I WAS pleased to read the clear and faithful reporting of the National Primary Teacher Education Conference's current initiative in relation to qualified teacher status standards (TES, November 5). However, I was dismayed to read the sub-heading provided. This implied that the problem in meeting the standards for QTS lies with providers. It is NaPTEC's firm belief (on which it is balloting institutions) that the problem lies not with providers, but with the nature and sheer number of the standards' requirements - 768 for most primary studies seeking QTS and 851 for those on 3-11 courses.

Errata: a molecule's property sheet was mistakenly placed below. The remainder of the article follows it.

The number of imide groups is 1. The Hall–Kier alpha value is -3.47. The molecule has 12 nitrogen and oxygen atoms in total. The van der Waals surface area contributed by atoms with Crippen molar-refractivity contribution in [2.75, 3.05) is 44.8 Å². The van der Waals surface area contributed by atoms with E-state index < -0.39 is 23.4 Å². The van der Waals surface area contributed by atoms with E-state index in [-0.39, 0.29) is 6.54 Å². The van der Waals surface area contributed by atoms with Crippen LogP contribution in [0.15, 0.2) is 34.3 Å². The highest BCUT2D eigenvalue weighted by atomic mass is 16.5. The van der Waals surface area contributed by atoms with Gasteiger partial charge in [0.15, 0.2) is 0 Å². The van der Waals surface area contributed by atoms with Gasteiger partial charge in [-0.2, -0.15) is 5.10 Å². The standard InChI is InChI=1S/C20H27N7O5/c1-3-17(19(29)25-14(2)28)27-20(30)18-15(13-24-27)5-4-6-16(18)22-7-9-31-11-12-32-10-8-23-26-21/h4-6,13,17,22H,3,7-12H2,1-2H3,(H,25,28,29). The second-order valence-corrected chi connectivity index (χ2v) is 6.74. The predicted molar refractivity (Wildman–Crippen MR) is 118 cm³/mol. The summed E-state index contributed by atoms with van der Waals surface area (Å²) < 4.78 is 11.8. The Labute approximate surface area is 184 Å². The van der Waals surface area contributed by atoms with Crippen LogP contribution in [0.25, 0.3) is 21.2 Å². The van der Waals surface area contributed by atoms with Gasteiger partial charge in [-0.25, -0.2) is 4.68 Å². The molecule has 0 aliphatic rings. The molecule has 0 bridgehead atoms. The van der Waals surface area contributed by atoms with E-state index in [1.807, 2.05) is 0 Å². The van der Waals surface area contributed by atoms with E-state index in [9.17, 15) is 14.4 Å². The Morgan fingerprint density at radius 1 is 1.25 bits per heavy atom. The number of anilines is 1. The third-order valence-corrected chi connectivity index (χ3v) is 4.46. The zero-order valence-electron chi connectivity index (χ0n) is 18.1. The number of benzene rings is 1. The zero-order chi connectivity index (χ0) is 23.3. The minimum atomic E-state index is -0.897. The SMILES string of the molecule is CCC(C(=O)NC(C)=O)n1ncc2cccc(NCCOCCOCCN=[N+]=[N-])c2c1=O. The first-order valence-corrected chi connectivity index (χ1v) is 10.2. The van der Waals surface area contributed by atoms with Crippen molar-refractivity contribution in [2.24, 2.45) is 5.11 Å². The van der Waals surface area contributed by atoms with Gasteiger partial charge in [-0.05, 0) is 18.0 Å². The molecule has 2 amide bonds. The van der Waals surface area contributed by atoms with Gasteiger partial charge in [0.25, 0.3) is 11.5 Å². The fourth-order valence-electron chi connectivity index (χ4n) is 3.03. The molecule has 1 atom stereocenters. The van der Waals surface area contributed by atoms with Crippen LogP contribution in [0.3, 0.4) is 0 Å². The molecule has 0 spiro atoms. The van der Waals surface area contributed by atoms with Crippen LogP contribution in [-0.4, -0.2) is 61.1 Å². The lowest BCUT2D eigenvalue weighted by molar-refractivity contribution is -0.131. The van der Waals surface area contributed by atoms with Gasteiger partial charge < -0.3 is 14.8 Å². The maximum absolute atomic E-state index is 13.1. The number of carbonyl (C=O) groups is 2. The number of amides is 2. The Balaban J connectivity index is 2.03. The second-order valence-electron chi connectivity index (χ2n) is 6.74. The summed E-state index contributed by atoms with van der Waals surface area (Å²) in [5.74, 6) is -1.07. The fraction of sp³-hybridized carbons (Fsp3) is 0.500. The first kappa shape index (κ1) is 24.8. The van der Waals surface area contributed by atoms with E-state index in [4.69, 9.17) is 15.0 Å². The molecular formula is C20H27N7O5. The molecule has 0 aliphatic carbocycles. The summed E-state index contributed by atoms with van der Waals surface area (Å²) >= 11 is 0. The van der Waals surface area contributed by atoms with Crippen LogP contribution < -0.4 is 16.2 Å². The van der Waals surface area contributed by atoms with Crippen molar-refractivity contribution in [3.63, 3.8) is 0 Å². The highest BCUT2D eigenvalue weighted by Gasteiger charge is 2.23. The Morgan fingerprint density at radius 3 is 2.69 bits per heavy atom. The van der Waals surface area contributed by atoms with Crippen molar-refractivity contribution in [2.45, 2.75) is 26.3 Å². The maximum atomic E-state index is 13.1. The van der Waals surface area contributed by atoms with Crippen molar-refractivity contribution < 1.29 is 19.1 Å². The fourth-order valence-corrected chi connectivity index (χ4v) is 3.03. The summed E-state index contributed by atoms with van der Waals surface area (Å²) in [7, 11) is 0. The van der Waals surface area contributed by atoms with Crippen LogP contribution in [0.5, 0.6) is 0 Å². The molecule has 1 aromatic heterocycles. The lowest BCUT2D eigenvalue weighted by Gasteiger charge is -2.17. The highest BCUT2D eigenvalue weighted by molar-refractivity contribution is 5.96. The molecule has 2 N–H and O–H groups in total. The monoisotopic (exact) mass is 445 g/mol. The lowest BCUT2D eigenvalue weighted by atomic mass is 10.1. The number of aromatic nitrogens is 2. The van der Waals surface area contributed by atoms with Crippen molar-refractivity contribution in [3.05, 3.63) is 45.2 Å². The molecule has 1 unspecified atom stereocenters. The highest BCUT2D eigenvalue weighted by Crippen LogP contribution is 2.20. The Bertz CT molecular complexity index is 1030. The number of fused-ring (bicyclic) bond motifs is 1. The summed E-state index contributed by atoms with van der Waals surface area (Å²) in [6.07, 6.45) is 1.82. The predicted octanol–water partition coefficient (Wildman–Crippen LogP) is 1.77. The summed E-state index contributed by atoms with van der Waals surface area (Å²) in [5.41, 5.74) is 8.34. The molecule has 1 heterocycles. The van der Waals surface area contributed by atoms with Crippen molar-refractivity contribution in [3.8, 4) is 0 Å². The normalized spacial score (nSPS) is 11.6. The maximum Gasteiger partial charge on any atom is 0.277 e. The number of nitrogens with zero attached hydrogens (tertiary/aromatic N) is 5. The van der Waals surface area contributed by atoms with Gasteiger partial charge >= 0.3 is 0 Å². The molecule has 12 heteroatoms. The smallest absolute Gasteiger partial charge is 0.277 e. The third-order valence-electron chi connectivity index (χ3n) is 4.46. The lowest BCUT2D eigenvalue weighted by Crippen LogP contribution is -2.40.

Professor Colin Richards, Chair, NaPTEC